German Language during World War I

Everything gets more stressful when parents get involved, especially choosing courses. In 1918, Llewellyn French signed up for a chemical engineering course that required 2 years of German.  At the time, the U.S was fighting Germany in World War I.  The war sparked a backlash against German culture and language.  Llewellyn’s father, William, protested his son’s enrollment in German language in a letter to University President Edward Kidder Graham, “I thought every true American institution had discarded everything pretaining [sic] to the cursed German nation, and I assure you I for one am just red blooded enough not to allow it in my family.  German cannot be spoken in my presence.”

President Graham responded the next day, explaining that the chemistry faculty found that students who didn’t read German had difficulty in that particular course. While it might seem like chemistry has nothing to do with foreign language,  in the early 20th century many scientific texts were written in German.  He further presented his own position on the language debate, arguing that educated men should continue learning German.   After all, he said, “I do not think we should cease to study cancer simply because the cancer preys upon the healthy body.”  However, Graham conceded that elementary schools should teach French, the language of America’s ally, rather than German.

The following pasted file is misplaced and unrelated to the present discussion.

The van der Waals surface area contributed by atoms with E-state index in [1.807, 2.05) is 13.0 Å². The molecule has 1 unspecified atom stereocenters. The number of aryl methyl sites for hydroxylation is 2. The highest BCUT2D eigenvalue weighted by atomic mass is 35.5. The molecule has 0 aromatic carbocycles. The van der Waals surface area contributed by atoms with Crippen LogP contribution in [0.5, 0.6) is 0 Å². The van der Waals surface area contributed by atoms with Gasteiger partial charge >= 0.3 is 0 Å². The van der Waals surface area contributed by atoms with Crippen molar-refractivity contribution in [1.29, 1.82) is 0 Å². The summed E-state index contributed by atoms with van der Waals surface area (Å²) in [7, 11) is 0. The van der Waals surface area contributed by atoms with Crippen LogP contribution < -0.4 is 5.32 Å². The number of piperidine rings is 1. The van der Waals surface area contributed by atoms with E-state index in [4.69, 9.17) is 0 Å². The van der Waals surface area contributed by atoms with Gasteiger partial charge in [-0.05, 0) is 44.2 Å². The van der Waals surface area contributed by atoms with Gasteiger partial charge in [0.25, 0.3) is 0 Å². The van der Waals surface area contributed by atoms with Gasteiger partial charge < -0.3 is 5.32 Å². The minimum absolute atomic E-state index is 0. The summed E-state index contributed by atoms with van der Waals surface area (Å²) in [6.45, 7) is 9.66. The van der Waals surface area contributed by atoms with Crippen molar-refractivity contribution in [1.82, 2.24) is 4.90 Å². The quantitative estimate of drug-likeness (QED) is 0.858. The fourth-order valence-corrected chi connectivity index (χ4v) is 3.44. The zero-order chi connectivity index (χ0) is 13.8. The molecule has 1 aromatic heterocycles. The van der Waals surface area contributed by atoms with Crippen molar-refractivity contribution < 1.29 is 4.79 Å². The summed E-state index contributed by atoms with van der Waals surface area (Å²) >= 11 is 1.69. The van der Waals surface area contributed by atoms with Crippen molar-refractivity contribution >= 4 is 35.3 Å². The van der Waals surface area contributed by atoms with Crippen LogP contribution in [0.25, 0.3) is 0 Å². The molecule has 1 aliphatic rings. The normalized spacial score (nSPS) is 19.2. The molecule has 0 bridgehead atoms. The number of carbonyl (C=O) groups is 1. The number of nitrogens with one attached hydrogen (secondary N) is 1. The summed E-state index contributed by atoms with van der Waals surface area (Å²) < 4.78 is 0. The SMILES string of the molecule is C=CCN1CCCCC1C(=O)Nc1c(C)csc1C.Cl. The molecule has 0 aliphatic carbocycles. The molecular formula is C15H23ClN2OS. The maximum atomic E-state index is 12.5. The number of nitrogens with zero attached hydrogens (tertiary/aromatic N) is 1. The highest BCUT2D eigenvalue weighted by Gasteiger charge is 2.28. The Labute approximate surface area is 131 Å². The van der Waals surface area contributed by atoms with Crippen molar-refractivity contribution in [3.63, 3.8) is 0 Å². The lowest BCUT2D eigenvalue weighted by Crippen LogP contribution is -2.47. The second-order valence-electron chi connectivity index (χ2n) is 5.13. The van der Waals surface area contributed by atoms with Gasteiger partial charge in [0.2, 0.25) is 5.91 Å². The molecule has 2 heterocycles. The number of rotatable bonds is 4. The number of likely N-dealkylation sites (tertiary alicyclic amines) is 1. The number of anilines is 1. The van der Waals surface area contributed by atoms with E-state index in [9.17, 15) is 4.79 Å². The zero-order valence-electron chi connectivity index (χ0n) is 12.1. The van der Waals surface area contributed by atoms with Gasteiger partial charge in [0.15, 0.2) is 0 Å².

This is not the only time that President Graham was asked to weigh in on the debate over German language. Other university presidents and the United States Commissioner of Education sent letters requesting that Graham make a public statement on his position.  These letters, including the elder French’s incendiary missives, are preserved in the University of North Carolina Papers at the University Archives.  You can see part of the exchange below:

This entry was posted in University Archives, University History and tagged , , , , . Bookmark the permalink.

Leave a Reply

Your email address will not be published. Required fields are marked *